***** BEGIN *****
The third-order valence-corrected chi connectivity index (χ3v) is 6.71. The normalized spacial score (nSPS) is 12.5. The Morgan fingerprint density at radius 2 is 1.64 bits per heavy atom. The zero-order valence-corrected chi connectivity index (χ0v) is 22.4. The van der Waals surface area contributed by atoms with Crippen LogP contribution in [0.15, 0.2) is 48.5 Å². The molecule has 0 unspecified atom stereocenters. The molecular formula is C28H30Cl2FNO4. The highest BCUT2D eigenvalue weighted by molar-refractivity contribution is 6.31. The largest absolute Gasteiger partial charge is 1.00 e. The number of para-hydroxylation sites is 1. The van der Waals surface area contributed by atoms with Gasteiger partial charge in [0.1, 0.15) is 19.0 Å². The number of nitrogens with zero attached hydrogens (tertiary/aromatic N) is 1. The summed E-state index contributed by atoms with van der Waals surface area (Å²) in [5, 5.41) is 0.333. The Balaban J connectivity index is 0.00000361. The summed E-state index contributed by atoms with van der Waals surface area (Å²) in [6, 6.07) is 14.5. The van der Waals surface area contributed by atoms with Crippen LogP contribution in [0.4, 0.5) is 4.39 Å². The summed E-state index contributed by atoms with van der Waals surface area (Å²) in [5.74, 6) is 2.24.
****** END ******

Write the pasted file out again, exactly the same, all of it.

The third-order valence-corrected chi connectivity index (χ3v) is 6.71. The normalized spacial score (nSPS) is 12.5. The Morgan fingerprint density at radius 2 is 1.64 bits per heavy atom. The zero-order valence-corrected chi connectivity index (χ0v) is 22.4. The van der Waals surface area contributed by atoms with Crippen LogP contribution in [0.15, 0.2) is 48.5 Å². The molecule has 0 unspecified atom stereocenters. The molecular formula is C28H30Cl2FNO4. The highest BCUT2D eigenvalue weighted by molar-refractivity contribution is 6.31. The largest absolute Gasteiger partial charge is 1.00 e. The number of para-hydroxylation sites is 1. The van der Waals surface area contributed by atoms with Gasteiger partial charge in [0.1, 0.15) is 19.0 Å². The number of nitrogens with zero attached hydrogens (tertiary/aromatic N) is 1. The summed E-state index contributed by atoms with van der Waals surface area (Å²) in [5, 5.41) is 0.333. The Balaban J connectivity index is 0.00000361. The summed E-state index contributed by atoms with van der Waals surface area (Å²) in [6, 6.07) is 14.5. The van der Waals surface area contributed by atoms with Crippen LogP contribution in [0.4, 0.5) is 4.39 Å². The summed E-state index contributed by atoms with van der Waals surface area (Å²) in [5.74, 6) is 2.24.